Sexual Harassment still widespread in Australian workplaces

Elizabeth Broderick, Sex Discrimination Commissioner, today launched Working without fear: Results of the sexual harassment national telephone survey 2012 today, which shows that sexual harassment is not only widespread in Australian workplaces, but that progress in addressing it has stalled.

The report reveals that just over one in five people (21%) were sexually harassed in the workplace in the past five years.  It shows that workplace sexual harassment is a particular problem for women.  Elizabeth Broderick has urged the Government and employers to put in place effective prevention strategies to address workplace sexual harassment.  She called on everyone to stand together to defend the right to work in a safe and healthy environment free from harassment.

“Sexual harassment is unlawful and has no place in Australian workplaces,” Ms Broderick said. “Eradicating sexual harassment from our workplaces will require leadership and a genuine commitment from everyone – government, employers, employer associations, unions and employees.”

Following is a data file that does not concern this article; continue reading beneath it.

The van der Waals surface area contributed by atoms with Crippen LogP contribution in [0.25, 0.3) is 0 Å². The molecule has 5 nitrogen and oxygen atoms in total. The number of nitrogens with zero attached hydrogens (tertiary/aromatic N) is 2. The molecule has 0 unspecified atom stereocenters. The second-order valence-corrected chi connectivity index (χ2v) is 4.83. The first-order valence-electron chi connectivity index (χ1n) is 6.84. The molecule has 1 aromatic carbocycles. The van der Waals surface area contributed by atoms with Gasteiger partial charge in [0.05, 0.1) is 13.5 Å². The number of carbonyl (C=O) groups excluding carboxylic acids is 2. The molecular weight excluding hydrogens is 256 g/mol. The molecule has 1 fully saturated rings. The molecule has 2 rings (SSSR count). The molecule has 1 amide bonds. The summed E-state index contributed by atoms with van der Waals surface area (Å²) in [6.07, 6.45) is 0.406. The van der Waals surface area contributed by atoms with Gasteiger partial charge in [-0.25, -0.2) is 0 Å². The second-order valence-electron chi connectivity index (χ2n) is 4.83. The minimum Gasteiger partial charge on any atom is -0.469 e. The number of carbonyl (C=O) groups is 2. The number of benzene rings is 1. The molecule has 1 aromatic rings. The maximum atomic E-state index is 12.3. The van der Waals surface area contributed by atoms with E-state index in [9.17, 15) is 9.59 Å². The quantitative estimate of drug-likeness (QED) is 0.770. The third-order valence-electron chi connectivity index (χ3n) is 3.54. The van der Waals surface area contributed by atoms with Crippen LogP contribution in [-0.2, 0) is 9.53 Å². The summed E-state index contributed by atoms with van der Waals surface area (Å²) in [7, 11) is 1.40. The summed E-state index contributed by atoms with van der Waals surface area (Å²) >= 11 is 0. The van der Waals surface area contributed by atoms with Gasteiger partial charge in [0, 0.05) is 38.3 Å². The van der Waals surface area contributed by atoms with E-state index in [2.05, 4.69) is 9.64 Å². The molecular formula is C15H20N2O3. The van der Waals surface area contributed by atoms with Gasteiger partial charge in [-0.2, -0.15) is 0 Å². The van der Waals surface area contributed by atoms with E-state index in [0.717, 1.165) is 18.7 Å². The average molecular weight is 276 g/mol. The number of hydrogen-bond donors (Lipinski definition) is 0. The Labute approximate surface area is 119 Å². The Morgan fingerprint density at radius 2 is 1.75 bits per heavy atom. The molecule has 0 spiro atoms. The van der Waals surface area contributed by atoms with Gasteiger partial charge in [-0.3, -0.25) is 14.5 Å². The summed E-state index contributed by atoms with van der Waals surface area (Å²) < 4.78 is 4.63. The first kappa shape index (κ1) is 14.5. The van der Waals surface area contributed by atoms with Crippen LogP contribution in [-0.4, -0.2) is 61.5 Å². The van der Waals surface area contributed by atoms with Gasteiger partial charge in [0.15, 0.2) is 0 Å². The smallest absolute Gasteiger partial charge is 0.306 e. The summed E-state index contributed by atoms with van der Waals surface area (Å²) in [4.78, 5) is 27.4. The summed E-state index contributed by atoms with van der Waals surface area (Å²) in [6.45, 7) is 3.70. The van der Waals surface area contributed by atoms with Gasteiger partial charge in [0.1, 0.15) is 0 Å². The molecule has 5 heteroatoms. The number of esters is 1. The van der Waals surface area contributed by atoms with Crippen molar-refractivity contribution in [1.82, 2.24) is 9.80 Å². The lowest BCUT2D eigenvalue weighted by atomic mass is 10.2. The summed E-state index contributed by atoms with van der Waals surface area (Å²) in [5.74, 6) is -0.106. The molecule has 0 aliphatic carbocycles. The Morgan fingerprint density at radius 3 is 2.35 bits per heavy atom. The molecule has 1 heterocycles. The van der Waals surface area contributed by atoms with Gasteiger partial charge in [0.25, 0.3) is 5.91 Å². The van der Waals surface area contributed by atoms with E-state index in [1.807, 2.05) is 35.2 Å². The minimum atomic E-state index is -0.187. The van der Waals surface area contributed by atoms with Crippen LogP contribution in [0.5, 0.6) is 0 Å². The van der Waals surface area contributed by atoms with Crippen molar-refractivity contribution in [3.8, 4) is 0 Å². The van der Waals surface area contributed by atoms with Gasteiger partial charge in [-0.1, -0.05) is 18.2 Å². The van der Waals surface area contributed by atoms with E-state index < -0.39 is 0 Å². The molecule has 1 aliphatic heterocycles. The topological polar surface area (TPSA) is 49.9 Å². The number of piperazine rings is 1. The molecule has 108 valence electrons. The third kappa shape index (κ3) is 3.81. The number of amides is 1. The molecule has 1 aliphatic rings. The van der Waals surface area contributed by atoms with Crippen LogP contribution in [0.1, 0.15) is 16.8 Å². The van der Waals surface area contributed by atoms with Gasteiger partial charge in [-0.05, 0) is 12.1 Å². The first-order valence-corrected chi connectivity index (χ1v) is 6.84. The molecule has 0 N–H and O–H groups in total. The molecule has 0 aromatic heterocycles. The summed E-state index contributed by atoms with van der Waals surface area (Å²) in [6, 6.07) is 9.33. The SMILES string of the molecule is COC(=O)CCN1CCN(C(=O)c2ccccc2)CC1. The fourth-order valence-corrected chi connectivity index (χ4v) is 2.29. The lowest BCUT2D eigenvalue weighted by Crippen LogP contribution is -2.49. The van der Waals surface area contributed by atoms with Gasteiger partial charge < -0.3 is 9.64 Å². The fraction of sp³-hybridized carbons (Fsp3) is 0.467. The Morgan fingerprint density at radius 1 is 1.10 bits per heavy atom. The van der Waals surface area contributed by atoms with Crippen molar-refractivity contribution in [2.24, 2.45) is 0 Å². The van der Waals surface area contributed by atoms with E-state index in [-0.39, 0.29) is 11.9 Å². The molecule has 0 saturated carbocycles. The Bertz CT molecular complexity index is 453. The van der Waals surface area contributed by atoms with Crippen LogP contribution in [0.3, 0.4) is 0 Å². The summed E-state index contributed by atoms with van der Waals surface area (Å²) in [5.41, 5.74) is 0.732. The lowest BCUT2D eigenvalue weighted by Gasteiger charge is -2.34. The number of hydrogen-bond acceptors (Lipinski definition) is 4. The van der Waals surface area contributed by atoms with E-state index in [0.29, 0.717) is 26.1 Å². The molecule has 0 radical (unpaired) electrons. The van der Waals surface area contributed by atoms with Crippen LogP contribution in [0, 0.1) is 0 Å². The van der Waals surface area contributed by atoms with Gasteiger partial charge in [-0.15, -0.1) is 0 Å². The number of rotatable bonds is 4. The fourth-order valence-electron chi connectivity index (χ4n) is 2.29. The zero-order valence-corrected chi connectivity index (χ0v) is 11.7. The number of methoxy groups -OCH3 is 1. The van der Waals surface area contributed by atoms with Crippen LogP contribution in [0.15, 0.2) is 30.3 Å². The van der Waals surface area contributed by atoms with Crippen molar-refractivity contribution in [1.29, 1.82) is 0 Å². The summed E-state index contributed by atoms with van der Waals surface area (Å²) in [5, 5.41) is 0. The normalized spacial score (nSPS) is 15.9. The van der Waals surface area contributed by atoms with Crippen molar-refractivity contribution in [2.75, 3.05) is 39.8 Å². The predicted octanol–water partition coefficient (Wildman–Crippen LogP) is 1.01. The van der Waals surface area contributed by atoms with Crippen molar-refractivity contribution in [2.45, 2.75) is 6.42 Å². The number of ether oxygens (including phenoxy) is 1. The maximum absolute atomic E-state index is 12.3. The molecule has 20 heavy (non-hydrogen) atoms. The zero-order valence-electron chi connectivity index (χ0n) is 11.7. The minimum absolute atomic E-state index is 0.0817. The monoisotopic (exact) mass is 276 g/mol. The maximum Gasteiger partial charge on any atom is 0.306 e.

The survey provides the only national and trend data on sexual harassment in Australian workplaces:

» Download the survey

Survey findings

  • One in five (21%) people were sexually harassed in the workplace in the past five years.
  • Sexual harassment affects more women than men. A quarter (25%) of women and one in six (16%) men were sexually harassed in the workplace in the past five years.
  • Nearly four out of five (79%) harassers were men.
  • Ninety per cent (90%) of women were harassed by a man.
  • One-third (33%) of women and less than one in ten (9%) men were sexually harassed in their lifetime.
  • More than half (51%) of bystanders (people who saw or became aware of sexual harassment) took action to prevent or reduce the harm of sexual harassment